COLUMBIA, Mo. - When Missouri picked up its first win in 10 tries Saturday against Tennessee, it wasn't hard to credit the big crowd, the especially emotional day or the middle-of-the-pack opponent.
There could be no such caveats Tuesday.
Despite the lingering news of junior guard Wes Clark's dismissal, a halved Mizzou Arena crowd and a 20-win foe in the building, the Tigers won consecutive Southeastern Conference games for the first time under Kim Anderson. Missouri led by as many as 15, trailed just twice and won 72-67 against South Carolina, a team that was ranked as recently as Feb. 7.
"It just felt like we expected to win," Ryan Rosburg said. "And we knew we were going to win. When we went down, I think there was no panic in our eyes like maybe in past times. We just knew we had to make a big play."
Rosburg, whose 18 points were a team high, scored 17 or more for the fourth straight game. He was one of five Tigers in double figures, with Terrence Phillips (15), Namon Wright (11), Tramaine Isabell (10) and K.J. Walton (10) being the others.
Missouri jumped out to a 23-8 lead, helped along by the Gamecocks missing three of their first 22 shots from the field. South Carolina was held scoreless for the game's first 2:55 and without a field goal for the first 4:29.
"They just flat-out outplayed us," South Carolina coach Frank Martin said. "Out-toughed us, out-scrapped us, beat us on the glass, beat us to the rim, beat us running the court. They just beat us."
Tramaine Isabell scored six of those points and 10 before halftime. With Clark gone and Terrence Phillips in early foul trouble, Missouri was light on guards, leading to 5 minutes of court time from walk-on Jimmy Barton.
"Tramaine was ready," Wright said. "He stepped up when we needed him to, as well as Terrence. They led us. They made sure to take care of the ball when we needed them to, and that's ... a big reason why we won."
Missouri's lead hung around double digits, settling at 10 with 13 seconds left before halftime on an Isabell layup. But a foul with 0.3 seconds to play allowed Chris Silva to hit two free throws before the half, and consecutive P.J. Dozier baskets out of intermission put South Carolina within four.
The Tigers went on a 9-3 run to get the lead back up to 10, with the last four points coming on consecutive Rosburg layups in transition.
"I wish my senior center would play with the same urgency that he plays with as their careers are coming to an end," Martin said of Rosburg. "Is he as old as I am?"
Rosburg had never scored as many as 17 at Missouri before beginning his recent hot streak and had just one double-digit scoring output last season.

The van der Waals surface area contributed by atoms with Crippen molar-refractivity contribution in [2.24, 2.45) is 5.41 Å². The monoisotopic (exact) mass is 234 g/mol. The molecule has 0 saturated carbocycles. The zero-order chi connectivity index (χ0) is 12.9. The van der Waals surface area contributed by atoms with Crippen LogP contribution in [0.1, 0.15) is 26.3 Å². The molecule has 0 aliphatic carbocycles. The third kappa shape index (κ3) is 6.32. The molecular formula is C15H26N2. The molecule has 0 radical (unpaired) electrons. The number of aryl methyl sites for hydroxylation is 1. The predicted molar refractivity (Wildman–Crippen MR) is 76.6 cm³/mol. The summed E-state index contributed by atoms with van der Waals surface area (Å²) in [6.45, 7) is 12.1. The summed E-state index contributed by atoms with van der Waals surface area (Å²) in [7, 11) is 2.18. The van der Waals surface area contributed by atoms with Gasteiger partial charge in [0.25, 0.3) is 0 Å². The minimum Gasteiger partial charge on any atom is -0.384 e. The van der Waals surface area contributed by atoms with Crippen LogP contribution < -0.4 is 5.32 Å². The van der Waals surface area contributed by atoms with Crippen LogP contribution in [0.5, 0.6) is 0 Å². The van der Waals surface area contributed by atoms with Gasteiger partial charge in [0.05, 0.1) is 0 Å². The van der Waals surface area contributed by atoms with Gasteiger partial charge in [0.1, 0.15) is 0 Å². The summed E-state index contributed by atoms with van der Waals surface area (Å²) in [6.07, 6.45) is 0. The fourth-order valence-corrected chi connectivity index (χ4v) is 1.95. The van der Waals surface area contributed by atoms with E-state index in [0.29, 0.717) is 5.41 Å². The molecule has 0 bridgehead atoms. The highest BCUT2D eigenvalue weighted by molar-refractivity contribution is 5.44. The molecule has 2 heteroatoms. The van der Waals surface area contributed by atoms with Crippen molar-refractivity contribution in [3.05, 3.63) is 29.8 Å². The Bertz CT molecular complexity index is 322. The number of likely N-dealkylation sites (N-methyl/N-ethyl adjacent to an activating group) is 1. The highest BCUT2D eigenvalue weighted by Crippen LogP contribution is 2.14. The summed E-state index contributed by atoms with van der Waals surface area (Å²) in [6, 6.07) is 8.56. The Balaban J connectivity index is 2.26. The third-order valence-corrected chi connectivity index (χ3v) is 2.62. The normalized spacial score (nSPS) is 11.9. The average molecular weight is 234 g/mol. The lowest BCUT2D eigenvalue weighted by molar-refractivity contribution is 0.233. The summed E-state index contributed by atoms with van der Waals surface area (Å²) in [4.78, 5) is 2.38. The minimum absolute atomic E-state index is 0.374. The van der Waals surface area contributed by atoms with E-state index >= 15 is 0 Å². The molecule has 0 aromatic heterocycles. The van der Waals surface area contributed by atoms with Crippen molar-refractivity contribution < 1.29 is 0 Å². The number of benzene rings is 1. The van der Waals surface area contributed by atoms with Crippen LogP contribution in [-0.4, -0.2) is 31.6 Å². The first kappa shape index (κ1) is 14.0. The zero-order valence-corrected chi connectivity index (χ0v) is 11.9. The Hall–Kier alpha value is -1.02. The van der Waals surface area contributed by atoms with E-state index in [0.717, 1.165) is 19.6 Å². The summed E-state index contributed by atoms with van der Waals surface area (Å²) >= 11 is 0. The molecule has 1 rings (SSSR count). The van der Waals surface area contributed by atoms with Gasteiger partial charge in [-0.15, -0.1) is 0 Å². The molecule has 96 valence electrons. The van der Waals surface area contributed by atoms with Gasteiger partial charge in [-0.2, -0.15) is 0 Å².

"This team, in difficult times, has needed a little bit of leadership," Martin said. "... No surprise that they're playing well right now at this time of year and he's playing as well as he is."
Rosburg spent nearly as much time at the free-throw line as all of South Carolina, shooting 17. At times, it almost looked like a "Hack-a-Shaq" strategy, like when he was fouled late before an inbounds pass was even thrown.
"First of all, I didn't even know you could do that," he said. "It was the like NBA. I feel like DeAndre Jordan."
Rosburg hit just eight of those 17 free throws, but that was enough to fend off the Gamecocks, who took their first lead with 2:57 to play. Rosburg converted two free throws to give the lead back to Missouri, before Duane Notice hit a jumper to give South Carolina a 65-64 lead.
Rosburg then tried out a new trick, dishing an assist to Terrence Phillips for an and-1 basket.
"I told Terrence he gives me so many dimes, I had to throw him one," Rosburg said.
Dozier tied it at 67 with a jumper, but Rosburg hit a free throw and Phillips found Walton for a layup to go up three. Rosburg made one of two free throws with :24 to play to make it a two-possession game.
The win makes two straight following Missouri's 75-64 win Saturday against the Volunteers. That game's attendance of 10,536 was boosted by the fact admission was free with a donation of any amount to pediatric cancer research. Funds were being raised in honor the 5-year-old daughter of assistant coach Brad Loos, Rhyan, who was diagnosed with neuroblastoma in October.
It was announced before Tuesday's game Clark had been dismissed from the team for failing to meet academic expectations.
"From a personal standpoint, I'd like to wish Wes the best," Anderson said. "We're going to move on."
Anderson declined to comment further or allow his players to comment on Clark.
"Wes, some of his best games of his career have been against us," Martin said. "It's unfortunate."
South Carolina, which was ranked No. 19 when it beat Missouri by nine on Jan. 16, fell to 21-5 and 8-4 in the SEC.
Missouri (10-16, 3-10) surpassed its win total from last season. The Tigers play Saturday at Arkansas (12-13, 5-7).